BGA (ball grid array) assembly is totally compatible with soldering assembly technology. Chip-scale BGAs can have pitches of 0.5 mm, 0.65 mm or 0.8 mm, while plastic or ceramic BGA components feature wider pitches like 1.5 mm, 1.27 mm and 1 mm.
Fine-pitch BGA packages are more easily damaged than integrated circuits (ICs) with pin packages, and BGA components allow selective reduction of contact points to meet the specific requirement on I/O pins. As a cutting-edge technology applied in SMT assembly, BGA packages have quickly become a significant selection to conform to fine pitch and ultrafine pitch technology, achieving high-density interconnection with a reliable assembly technology provided, which leads to the increasingly more applications of this type of package.
Application of X-Ray Tomography in BGA Assembly
Most PCB manufacturers and electronics manufacturers haven’t noticed too much necessity to apply X-ray inspection in their manufacturing process until BGA components are applied in electronics assembly. Traditional inspection methods were regarded to be sufficient, such as manual visual inspection and electrical test, including manufacturing defect analysis (MDA), in-circuit test (ICT) and function test.
However, all those inspection methods fail to find out hidden solder joint issues such as cavities, cold soldering, and bad tin-soldering adhesion. X-ray inspection system is a type of inspection tool that has been verified to be capable of inspecting hidden solder joints and help establishing and controlling manufacturing process, analyzing prototype and confirming process. Different from MDA, ICT and AOI, an X-ray inspection system is capable of confirming short circuits, open circuits, cavities and BGA solder ball alignment, monitoring process quality and providing instant feedback data for statistical process control (SPC) with high manufacturing efficiency.
X-ray tomography inspection devices can generate tomography images through capturing images of solder joints that are able to implement automatic solder joint analysis and real-time tomography scanning. Moreover, they can carry out accurate comparison analysis on all solder joints of components on both sides of a PCB board within a couple of seconds or two minutes, leading to a conclusion whether solder joints are qualified or not.
BGA Assembly Process and Variation Source
To use X-ray inspection system more effectively, control parameters of BGA assembly process and parameter control limitations have to be clarified. BGA assembly process conforms to the sequence in Figure 1.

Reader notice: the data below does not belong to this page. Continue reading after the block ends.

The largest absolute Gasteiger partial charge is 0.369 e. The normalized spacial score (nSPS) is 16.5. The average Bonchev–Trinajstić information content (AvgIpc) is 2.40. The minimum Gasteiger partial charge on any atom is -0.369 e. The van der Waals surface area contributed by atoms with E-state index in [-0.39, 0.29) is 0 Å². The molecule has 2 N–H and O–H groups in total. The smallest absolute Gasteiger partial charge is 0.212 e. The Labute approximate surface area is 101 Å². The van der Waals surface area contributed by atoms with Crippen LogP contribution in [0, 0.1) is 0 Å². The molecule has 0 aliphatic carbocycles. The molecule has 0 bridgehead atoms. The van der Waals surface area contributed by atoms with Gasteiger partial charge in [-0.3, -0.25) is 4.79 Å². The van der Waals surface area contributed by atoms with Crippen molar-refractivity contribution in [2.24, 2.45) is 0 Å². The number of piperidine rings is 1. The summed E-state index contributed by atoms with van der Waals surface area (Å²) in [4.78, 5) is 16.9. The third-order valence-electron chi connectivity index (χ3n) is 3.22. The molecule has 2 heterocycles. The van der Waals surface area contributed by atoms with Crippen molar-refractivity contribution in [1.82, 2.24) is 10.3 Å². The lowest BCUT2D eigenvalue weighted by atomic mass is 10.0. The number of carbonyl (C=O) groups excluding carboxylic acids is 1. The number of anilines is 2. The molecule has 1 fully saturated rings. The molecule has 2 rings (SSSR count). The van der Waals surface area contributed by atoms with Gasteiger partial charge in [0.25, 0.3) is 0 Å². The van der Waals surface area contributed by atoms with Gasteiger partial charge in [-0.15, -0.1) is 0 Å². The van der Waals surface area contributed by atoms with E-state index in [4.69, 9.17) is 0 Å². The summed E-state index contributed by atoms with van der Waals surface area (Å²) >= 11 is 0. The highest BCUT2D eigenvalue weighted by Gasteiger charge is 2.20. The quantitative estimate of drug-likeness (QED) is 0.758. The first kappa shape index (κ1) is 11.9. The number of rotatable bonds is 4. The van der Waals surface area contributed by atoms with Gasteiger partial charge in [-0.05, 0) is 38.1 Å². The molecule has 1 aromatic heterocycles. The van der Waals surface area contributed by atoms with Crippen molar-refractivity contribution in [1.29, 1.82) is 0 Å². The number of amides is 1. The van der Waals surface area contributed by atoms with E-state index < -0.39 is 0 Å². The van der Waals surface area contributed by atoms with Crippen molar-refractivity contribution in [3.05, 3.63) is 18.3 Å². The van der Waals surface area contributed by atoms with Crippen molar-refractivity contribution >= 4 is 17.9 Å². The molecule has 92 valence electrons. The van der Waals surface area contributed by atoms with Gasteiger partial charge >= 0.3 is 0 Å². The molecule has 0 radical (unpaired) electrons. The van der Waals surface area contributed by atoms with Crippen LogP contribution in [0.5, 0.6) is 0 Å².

When BGA components’ eutectic solder balls are assembled in solder paste during assembly process, their positions are usually corrected through self-alignment of liquid soldering tin. Thus, mounting precision seems not so essential as fine-pitch lead components and the leading control phase in BGA component assembly technology is solder paste printing and reflow soldering. In addition, variation in terms of solder joint shape and size is also associated with many other elements.
It’s almost impossible to eliminate all the variations, so the key point in manufacturing process control is to reduce variation in each manufacturing phase. The influence of different variations on final assembly products should be carefully analyzed and quantitatively processed. With the whole process from BGA components to PCB assembly process considered, leading elements affecting solder joint quality are:
No matter what type of inspection device is used, there must be a basis when judging whether solder joints are qualified or not. IPC-A-610C regulates the definition of acceptance criteria of BGA solder joints in 12.2.12 item. Excellent BGA solder joints are required to be smooth, round, clear in edge and with no cavities. Diameter, volume, grayscale and contrast should be the same for all solder joints with position aligned and no displacement or twist.
To read the full version of this article, which appeared in the May 2018 issue of SMT007 Magazine, click here.